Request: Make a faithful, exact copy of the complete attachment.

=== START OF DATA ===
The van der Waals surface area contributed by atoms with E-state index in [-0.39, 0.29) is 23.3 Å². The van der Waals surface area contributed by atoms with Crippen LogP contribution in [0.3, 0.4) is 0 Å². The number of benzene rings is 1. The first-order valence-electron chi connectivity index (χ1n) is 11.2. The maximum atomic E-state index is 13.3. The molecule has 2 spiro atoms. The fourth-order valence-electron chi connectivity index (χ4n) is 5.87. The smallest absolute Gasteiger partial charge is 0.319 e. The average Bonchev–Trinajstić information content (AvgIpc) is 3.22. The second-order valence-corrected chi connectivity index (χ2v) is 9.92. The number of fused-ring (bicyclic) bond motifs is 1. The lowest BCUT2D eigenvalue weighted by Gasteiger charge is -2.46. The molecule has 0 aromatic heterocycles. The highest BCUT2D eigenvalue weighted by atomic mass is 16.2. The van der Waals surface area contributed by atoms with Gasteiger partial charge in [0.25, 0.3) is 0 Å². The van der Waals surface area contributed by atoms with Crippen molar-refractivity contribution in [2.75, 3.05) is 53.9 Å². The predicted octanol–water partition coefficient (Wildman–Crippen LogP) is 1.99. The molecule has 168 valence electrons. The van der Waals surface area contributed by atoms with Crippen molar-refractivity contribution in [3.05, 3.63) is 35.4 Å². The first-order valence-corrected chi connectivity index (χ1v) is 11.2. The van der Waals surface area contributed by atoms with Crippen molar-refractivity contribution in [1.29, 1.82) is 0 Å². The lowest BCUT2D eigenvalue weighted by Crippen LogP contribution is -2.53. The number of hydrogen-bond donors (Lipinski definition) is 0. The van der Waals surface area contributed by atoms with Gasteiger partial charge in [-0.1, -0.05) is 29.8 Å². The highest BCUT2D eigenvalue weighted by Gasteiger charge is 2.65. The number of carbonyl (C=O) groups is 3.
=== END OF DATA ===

The van der Waals surface area contributed by atoms with E-state index in [-0.39, 0.29) is 23.3 Å². The van der Waals surface area contributed by atoms with Crippen LogP contribution in [0.3, 0.4) is 0 Å². The number of benzene rings is 1. The first-order valence-electron chi connectivity index (χ1n) is 11.2. The maximum atomic E-state index is 13.3. The molecule has 2 spiro atoms. The fourth-order valence-electron chi connectivity index (χ4n) is 5.87. The smallest absolute Gasteiger partial charge is 0.319 e. The average Bonchev–Trinajstić information content (AvgIpc) is 3.22. The second-order valence-corrected chi connectivity index (χ2v) is 9.92. The number of fused-ring (bicyclic) bond motifs is 1. The lowest BCUT2D eigenvalue weighted by Gasteiger charge is -2.46. The molecule has 0 aromatic heterocycles. The highest BCUT2D eigenvalue weighted by atomic mass is 16.2. The van der Waals surface area contributed by atoms with Gasteiger partial charge in [0.25, 0.3) is 0 Å². The van der Waals surface area contributed by atoms with Crippen molar-refractivity contribution in [2.75, 3.05) is 53.9 Å². The predicted octanol–water partition coefficient (Wildman–Crippen LogP) is 1.99. The molecule has 168 valence electrons. The van der Waals surface area contributed by atoms with Crippen molar-refractivity contribution in [3.05, 3.63) is 35.4 Å². The first-order valence-corrected chi connectivity index (χ1v) is 11.2. The van der Waals surface area contributed by atoms with Crippen molar-refractivity contribution in [1.29, 1.82) is 0 Å². The lowest BCUT2D eigenvalue weighted by Crippen LogP contribution is -2.53. The number of hydrogen-bond donors (Lipinski definition) is 0. The van der Waals surface area contributed by atoms with Gasteiger partial charge in [-0.1, -0.05) is 29.8 Å². The highest BCUT2D eigenvalue weighted by Gasteiger charge is 2.65. The number of carbonyl (C=O) groups is 3.